… much needs to be done, says the international report 

Younten Tshedup 

Bhutan has advanced from the medium E-Government Development Index (EGDI) in 2018 to a high-level EGDI group this year according to the United Nations (UN) latest E-Government survey.

Rising 23 places on the index, Bhutan is ranked 103 among the 193 UN member states. Bhutan was ranked 126 and 133 in the last two surveys in 2018 and 2016 respectively.

With the new standings, Bhutan is now listed as one of the leaders in digital government development among the 47 least-developed countries (LDCs) according to the report launched early this month.

The achievement is attributed to the recent improvements in the telecommunications infrastructure that has connected government offices, schools and hospitals, among others.

Also enabling internet connectivity and access to online services including business licenses and customs and trade approvals made up for the major leap in its position.

Officials from the Department of IT and Telecom (DITT) said that the digital skills for government officials and teachers through digital platforms,   international and regional cooperation, which resulted in the deployment of various e-Government systems also contributed to the higher ranking this year.

The UN E-Government Survey is conducted every two years to assess the e-government development status of the member states.

According to a press release from DITT, the report serves as the standard for member states to reflect on their efforts in driving the digital transformation of governance and public administration and also helps them understand what needs to improve.

The report highlighted that despite limited resources and geographical challenges, Bhutan displayed a higher online service index (OSI) level compared to the human capital index (HCI) and telecommunication infrastructure index (TII) levels. These are some of the parameters that every member states are assessed on for the overall EGDI.

The country also maintained a high level of E-Participation Index (EPI) ranking of 82, an improvement from 111 in 2018.

Officials said that one of the key aspects considered during the survey was the incorporation of e-participation features in government portals and websites as vital components of many interaction mechanisms.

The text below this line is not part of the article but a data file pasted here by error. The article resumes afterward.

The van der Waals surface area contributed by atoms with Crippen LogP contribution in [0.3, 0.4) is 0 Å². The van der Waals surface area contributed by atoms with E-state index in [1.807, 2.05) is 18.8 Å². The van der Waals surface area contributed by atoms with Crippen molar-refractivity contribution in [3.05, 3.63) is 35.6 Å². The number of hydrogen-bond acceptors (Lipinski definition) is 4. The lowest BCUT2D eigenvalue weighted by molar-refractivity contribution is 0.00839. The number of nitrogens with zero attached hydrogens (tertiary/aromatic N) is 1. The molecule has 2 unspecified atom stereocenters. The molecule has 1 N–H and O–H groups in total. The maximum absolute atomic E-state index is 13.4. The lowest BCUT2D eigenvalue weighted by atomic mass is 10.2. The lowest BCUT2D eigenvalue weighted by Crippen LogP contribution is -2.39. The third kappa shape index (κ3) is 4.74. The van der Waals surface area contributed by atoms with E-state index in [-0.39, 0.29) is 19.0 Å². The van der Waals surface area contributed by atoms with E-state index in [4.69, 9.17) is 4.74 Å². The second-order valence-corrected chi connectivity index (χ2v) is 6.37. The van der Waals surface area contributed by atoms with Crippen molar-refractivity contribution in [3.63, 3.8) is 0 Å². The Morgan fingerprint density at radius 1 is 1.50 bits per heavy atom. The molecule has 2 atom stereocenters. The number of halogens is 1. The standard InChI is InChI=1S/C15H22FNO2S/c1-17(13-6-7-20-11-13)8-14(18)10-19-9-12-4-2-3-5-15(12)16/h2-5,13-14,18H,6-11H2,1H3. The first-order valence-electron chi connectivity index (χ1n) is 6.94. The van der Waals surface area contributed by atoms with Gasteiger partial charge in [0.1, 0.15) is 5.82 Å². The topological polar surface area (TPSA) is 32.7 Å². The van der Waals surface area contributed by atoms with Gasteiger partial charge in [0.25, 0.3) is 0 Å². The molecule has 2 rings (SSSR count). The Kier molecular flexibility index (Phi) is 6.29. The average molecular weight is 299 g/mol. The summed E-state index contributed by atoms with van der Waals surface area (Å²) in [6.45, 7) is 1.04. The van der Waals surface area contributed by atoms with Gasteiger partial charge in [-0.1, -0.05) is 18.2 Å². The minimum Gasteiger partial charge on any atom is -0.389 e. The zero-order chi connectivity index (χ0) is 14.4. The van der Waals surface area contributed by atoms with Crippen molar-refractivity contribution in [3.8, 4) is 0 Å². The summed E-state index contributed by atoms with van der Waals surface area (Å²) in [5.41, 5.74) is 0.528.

Lessons and way  forward 

Officials said that although the country has consistently improved its e-Government ranking over the past surveys, there were many things to reflect and learn from other countries.

The report highlighted that in most of the developing countries there was a high digital skills gap. Because the e-Government initiatives benefit mainly the literate population, governments are advised to prioritise digital skills to bridge the skill gap.

It was found that the leading countries in the EGDI – Denmark, South Korea, Estonia and Finland – have adopted a legal framework for open government to regulate data sharing in open and machine-readable formats within the framework of data protection and privacy legislation.

Most of these countries have also drawn specific strategies for modern technologies such as artificial intelligence, blockchain and deep machine learning to reap their potential benefits.

These countries were also found to be proactive in seeking feedback on the quality of services, collecting e-Government service usage statistics and publishing and sharing them. Citizens were also able to access real-time information on public services.

The report states that Bhutan including other member states have to invest in human capital development with an emphasis on high-level human capital development and public spending in education as it correlates positively with the e-government development index.

The survey also found a gap in the legal and policy framework for electronic transfers, data protection and information privacy including cybercrime prevention that needed to be bridged.

The report stated that a strong inter-regional digital cooperation is encouraged to tackle global challenges, as has been the case with the Covid-19 response strategy worldwide.

“Digital governance is not an end but a means to improve public service delivery and to increase people’s engagement towards enhancing transparency, accountability and inclusion,” the report states.